syzygy wrote: ↑
Mon Aug 13, 2018 10:02 pm
hgm wrote: ↑
Mon Aug 13, 2018 8:54 pm
Note that he said the training set
was a database, not the NN.
Ah, you're right. I completely misread the post I responded to.
To clarify, the point I wanted to emphasize is that the copyright of the data does not transfer to the NN. In the example of Bob Dylan's songs it is necessary to acquire the rights to use them, but the NN does not become a copyright of Bob Dylan.
But I did not mean to imply that there can never be a copyright / patent on an NN.
For example, in weather forecast, the software analyzes some data and creates animated images from them. There is no copyright on the forecast, but there is on the images because they present the data in an original way.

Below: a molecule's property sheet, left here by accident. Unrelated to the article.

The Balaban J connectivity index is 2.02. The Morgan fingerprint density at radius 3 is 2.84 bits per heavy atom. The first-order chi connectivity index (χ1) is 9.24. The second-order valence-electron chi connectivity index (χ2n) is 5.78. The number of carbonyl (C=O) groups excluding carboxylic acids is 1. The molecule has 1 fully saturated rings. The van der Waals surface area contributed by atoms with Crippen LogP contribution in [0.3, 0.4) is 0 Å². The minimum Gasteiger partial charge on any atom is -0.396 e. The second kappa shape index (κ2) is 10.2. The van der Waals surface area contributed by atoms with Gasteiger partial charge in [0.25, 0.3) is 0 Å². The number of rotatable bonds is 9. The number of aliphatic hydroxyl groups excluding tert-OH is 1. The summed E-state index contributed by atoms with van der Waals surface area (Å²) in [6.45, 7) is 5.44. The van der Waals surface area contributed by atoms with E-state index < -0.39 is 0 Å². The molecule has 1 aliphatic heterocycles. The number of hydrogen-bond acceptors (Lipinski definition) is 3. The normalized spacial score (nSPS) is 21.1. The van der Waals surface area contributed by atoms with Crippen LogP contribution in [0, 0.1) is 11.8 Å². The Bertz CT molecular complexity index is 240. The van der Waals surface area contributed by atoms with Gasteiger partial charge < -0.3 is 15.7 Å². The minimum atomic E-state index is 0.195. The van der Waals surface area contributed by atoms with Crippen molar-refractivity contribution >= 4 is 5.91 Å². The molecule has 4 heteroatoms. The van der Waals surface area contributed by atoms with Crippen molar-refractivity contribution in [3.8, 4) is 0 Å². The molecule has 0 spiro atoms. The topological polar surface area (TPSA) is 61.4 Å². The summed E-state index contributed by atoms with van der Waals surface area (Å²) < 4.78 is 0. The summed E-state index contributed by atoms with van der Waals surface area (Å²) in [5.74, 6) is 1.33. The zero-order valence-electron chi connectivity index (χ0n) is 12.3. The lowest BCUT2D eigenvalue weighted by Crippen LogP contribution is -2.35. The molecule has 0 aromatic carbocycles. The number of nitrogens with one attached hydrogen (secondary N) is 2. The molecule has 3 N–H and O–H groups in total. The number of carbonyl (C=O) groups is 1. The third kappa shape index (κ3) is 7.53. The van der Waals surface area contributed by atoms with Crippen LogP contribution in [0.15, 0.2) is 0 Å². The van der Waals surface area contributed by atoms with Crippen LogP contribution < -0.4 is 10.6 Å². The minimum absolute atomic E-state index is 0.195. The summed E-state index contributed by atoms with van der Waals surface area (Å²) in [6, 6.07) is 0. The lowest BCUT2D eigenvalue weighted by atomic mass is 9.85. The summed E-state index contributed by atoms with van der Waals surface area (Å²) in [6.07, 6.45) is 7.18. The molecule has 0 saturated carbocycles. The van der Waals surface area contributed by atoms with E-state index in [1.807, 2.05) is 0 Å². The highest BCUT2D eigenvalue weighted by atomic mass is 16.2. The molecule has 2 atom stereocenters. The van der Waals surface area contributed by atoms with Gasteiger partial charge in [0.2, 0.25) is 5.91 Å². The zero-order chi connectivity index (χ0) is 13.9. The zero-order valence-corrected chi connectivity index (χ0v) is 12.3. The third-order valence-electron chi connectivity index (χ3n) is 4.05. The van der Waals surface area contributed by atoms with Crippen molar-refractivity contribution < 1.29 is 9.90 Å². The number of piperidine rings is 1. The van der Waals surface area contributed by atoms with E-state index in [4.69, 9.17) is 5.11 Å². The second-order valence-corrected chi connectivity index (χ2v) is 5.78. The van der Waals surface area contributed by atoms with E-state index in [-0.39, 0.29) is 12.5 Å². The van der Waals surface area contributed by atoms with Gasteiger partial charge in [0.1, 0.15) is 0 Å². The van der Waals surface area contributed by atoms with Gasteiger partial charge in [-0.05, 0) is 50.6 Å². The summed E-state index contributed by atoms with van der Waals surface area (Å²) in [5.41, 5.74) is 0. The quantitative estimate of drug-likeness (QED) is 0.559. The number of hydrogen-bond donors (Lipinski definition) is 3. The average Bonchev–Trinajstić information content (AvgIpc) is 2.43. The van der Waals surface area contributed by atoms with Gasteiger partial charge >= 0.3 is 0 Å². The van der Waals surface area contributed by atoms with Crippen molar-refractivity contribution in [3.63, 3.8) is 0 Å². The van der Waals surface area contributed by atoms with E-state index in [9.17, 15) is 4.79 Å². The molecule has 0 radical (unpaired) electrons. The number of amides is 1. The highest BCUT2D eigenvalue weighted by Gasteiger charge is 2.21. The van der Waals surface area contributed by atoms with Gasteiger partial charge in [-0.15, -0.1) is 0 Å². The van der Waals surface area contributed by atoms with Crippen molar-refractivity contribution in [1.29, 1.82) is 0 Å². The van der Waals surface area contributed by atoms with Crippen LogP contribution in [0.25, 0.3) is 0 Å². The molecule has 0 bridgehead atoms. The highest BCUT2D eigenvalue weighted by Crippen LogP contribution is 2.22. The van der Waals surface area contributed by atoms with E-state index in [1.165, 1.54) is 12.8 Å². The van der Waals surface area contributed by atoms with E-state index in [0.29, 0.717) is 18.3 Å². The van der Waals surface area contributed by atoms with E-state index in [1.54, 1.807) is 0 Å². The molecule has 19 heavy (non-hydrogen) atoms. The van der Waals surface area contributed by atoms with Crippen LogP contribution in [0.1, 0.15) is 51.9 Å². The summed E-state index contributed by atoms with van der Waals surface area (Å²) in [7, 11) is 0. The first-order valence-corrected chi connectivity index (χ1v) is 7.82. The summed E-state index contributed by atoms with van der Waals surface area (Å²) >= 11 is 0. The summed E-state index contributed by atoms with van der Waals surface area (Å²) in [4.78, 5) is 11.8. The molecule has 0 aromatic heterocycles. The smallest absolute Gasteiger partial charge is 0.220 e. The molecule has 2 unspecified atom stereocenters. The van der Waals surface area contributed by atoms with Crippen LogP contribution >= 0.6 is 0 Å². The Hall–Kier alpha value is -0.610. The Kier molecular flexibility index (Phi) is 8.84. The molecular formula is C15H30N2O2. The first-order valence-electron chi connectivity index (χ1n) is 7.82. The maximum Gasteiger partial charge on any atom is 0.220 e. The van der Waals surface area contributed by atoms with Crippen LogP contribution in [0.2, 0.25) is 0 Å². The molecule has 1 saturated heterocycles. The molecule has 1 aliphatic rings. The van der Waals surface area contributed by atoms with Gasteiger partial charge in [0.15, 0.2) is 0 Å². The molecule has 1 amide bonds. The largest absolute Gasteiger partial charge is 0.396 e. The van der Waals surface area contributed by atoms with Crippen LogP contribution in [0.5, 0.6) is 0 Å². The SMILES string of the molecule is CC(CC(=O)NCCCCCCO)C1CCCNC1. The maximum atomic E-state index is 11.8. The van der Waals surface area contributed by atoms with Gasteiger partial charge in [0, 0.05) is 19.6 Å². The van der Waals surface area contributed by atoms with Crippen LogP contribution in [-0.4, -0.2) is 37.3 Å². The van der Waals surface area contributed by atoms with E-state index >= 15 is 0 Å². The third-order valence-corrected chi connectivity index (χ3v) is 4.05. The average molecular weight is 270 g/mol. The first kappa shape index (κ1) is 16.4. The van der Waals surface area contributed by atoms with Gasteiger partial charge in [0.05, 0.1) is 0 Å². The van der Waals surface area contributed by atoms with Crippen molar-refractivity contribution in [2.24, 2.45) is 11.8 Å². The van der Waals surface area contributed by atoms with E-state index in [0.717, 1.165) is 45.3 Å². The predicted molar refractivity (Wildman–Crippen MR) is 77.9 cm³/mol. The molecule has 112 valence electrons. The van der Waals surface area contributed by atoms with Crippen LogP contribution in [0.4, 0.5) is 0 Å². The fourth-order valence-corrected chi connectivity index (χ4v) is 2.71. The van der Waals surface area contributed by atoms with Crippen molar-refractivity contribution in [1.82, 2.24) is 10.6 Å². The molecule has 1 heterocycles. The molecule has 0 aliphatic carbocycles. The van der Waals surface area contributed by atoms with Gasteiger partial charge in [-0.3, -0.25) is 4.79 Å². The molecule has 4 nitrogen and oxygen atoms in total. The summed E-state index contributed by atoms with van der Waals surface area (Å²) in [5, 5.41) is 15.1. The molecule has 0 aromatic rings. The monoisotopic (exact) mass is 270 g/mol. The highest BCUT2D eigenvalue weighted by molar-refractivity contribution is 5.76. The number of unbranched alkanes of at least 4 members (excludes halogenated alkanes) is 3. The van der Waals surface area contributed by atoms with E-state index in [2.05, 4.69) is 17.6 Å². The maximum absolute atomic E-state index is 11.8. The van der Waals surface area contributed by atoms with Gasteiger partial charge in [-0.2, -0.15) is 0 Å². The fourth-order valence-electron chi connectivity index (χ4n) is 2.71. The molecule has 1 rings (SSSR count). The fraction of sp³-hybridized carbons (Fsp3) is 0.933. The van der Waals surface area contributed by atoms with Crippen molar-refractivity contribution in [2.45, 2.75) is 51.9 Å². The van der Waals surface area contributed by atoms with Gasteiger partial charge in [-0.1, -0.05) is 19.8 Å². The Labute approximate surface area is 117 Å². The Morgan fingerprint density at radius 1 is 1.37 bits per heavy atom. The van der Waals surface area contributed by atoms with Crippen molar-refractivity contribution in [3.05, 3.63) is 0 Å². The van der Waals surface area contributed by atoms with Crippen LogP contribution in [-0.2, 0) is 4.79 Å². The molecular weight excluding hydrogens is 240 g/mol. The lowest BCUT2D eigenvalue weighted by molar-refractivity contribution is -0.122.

The same applies in my opinion to a high-quality list of pseudo-random numbers, there is no copyright on a single number, but the list represents an original work that is protected by copyright.
I do not think it is possible to say that an NN is never or is always covered by copyright or that is not patentable.
It is a complex subject with many variables. The NN may be created in a proprietary codec (like with video codecs for example), or the software that uses the NN may have a license that prohibits the use of unapproved NNs, the process of creating the NN may not be completely automated, etc ...